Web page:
The partition coefficient (K) and the retention factor (k) are related through the following equations: K = n ( A ) s V m n ( A ) m V s and k = n ( A ) s n ( A ) m

the quotient Vm/Ns is also called phase volume ratio (Φ). Therefore:

k=KΦ

To calculate the sorption enthalpies, the following fundamental thermodynamic equations are necessary: ln k = - Δ G sorp RT , ln k = - Δ G sorp R + ln Φ and Δ G sorp = Δ H sorp - T Δ S sorp

By transforming the last two equations, one obtains the Van't Hoff equation: ln k = - Δ H sorp RT + Δ S sorp R + ln Φ

From a plot In k versus 1/T, the sorption enthalpy ΔHsorp can be obtained from the slope of the graph (if a straight line is obtained). ΔSsorp can be calculated if the phase volume ratio (Φ) is known.

The Sorption Enthalpy ΔHsorp is positive (ΔHsorp>0) showing the separation is endothermic using acetonitrile as the solvent (FIGS. 3 and 4), and using methanol as the solvent, the Sorption Enthalpy ΔHsorp is negative (ΔHsorp<0), showing the separation is exothermic (FIG. 5).

The thermodynamic data (as shown in the Examples hereinbelow) reflect the relative affinity of the DNA-counterion agent complex for the beads of the invention and the elution solvent. An endothermic plot indicates a preference of the DNA complex for the bead. An exothermic plot indicates a preference of the DNA complex for the solvent over the bead. The plots shown herein are for alkylated and non-alkylated surfaces as described in the Examples. Most liquid chromatographic separations show exothermic plots.

Other features of the invention will become apparent in the course of the following descriptions of exemplary embodiments which are given for illustration of the invention and are not intended to be limiting thereof.

Procedures described in the past tense in the examples below have been carried out in the laboratory. Procedures described in the present tense have not yet been carried out in the laboratory, and are constructively reduced to practice with the filing of this application.

EXAMPLE 1 Preparation of nonporous poly(styrene-divinylbenzene) particles

Sodium chloride (0.236 g) was added to 354 mL of deionized water in a reactor having a volume of 1.0 liter. The reactor was equipped with a mechanical stirrer, reflux condenser, and a gas introduction tube. The dissolution of the sodium chloride was carried out under inert atmosphere (argon), assisted by stirring (350 rpm), and at an elevated temperature (87° C.). Freshly distilled styrene (33.7 g) and 0.2184 g of potassium peroxodisulfate (K2S2O8) dissolved in 50 mL of deionized water were then added. Immediately after these additions, the gas introduction tube was pulled out of the solution and positioned above the liquid surface. The reaction mixture was subsequently stirred for 6.5 hours at 87° C. After this, the contents of the reactor were cooled down to ambient temperature and diluted to a volume yielding a concentration of 54.6 g of polymerized styrene in 1000 mL volume of suspension resulting from the first step. The amount of polymerized styrene in 1000 mL was calculated to include the quantity of the polymer still sticking to the mechanical stirrer (approximately 5-10 g). The diameter of the spherical beads in the suspension was determined by light microscopy to be about 1.0 micron.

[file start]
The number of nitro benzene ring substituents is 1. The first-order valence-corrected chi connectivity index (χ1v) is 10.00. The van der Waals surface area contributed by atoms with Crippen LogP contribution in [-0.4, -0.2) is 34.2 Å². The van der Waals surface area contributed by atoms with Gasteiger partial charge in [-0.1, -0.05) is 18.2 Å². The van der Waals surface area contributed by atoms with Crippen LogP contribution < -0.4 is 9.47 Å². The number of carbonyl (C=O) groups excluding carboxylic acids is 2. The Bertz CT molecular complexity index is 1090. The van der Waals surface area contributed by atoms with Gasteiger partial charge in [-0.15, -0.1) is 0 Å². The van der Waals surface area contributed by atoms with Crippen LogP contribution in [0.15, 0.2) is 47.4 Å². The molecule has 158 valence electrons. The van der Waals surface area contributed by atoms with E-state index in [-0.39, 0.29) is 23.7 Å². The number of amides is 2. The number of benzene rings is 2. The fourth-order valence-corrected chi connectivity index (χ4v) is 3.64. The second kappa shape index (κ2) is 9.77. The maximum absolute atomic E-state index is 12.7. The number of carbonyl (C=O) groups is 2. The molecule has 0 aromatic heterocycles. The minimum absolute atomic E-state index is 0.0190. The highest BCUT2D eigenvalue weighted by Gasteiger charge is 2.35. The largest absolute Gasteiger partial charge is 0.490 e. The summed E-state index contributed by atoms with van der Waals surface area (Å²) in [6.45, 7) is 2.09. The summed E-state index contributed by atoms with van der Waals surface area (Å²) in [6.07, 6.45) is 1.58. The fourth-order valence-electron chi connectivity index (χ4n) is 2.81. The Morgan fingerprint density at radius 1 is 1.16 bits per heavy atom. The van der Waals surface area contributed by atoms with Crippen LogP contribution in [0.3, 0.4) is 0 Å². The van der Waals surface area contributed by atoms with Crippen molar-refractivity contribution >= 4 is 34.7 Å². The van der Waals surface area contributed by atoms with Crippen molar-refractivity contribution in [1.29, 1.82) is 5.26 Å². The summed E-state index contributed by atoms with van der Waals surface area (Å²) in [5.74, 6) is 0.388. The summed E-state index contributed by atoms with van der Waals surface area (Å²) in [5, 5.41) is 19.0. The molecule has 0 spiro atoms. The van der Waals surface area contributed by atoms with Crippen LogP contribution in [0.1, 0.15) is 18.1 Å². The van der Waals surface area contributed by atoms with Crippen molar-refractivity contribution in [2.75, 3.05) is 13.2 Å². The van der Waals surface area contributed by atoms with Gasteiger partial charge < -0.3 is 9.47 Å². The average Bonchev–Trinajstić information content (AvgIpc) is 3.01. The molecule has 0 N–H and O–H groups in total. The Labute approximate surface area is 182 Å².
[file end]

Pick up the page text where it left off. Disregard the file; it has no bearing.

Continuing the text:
Beads resulting from the first step are still generally too small and too soft (low pressure stability) for use as chromatographic packings. The softness of these beads is caused by an insufficient degree of crosslinking. In a second step, the beads are enlarged and the degree of crosslinking is increased.

The protocol for the second step is based on the activated swelling method described by Ugelstad et al. (Adv. Colloid Interface Sci., 13:101-140 (1980)). In order to initiate activated swelling, or the second synthetic step, the aqueous suspension of polystyrene seeds (200 ml) from the first step was mixed first with 60 mL of acetone and then with 60 mL of a 1-chlorododecane emulsion. To prepare the emulsion, 0.206 g of sodium dodecylsulfate, 49.5 mL of deionized water, and 10.5 mL of 1-chlorododecane were brought together and the resulting mixture was kept at 0° C. for 4 hours and mixed by sonication during the entire time period until a fine emulsion of <0.3 microns was obtained. The mixture of polystyrene seeds, acetone, and 1-chlorododecane emulsion was stirred for about 12 hours at room temperature, during which time the swelling of the beads occurred. Subsequently, the acetone was removed by a 30 minute distillation at 80° C.

Following the removal of acetone, the swollen beads were further grown by the addition of 310 g of a ethyldivinylbenzene and divinylbenzene (DVB) (1:1.71) mixture also containing 2.5 g of dibenzoylperoxide as an initiator. The growing occurred with stirring and with occasional particle size measurements by means of light microscopy.

After completion of the swelling and growing stages, the reaction mixture was transferred into a separation funnel. In an unstirred solution, the excess amount of the monomer separated from the layer containing the suspension of the polymeric beads and could thus be easily removed. The remaining suspension of beads was returned to the reactor and subjected to a stepwise increase in temperature (63° C. for about 7 hours, 73° C. for about 2 hours, and 83° C. for about 12 hours), leading to further increases in the degree of polymerization (>500). The pore size of beads prepared in this manner was below the detection limit of mercury porosimetry (<30 Å).

After drying, the dried beads (10 g) from step two were washed four times with 100 mL of n-heptane, and then two times with each of the following: 100 mL of diethylether, 100 mL of dioxane, and 100 mL of methanol. Finally, the beads were dried.

EXAMPLE 2 Acid Wash Treatment

The beads prepared in Example 1 were washed three times with tetrahydrofuran and two times with methanol. Finally the beads were stirred in a mixture containing 100 mL tetrahydrofuran and 100 mL concentrated hydrochloric acid for 12 hours. After this acid treatment, the polymer beads were washed with a tetrahydrofuran/water mixture until neutral (pH=7). The beads were then dried at 40° C. for 12 hours.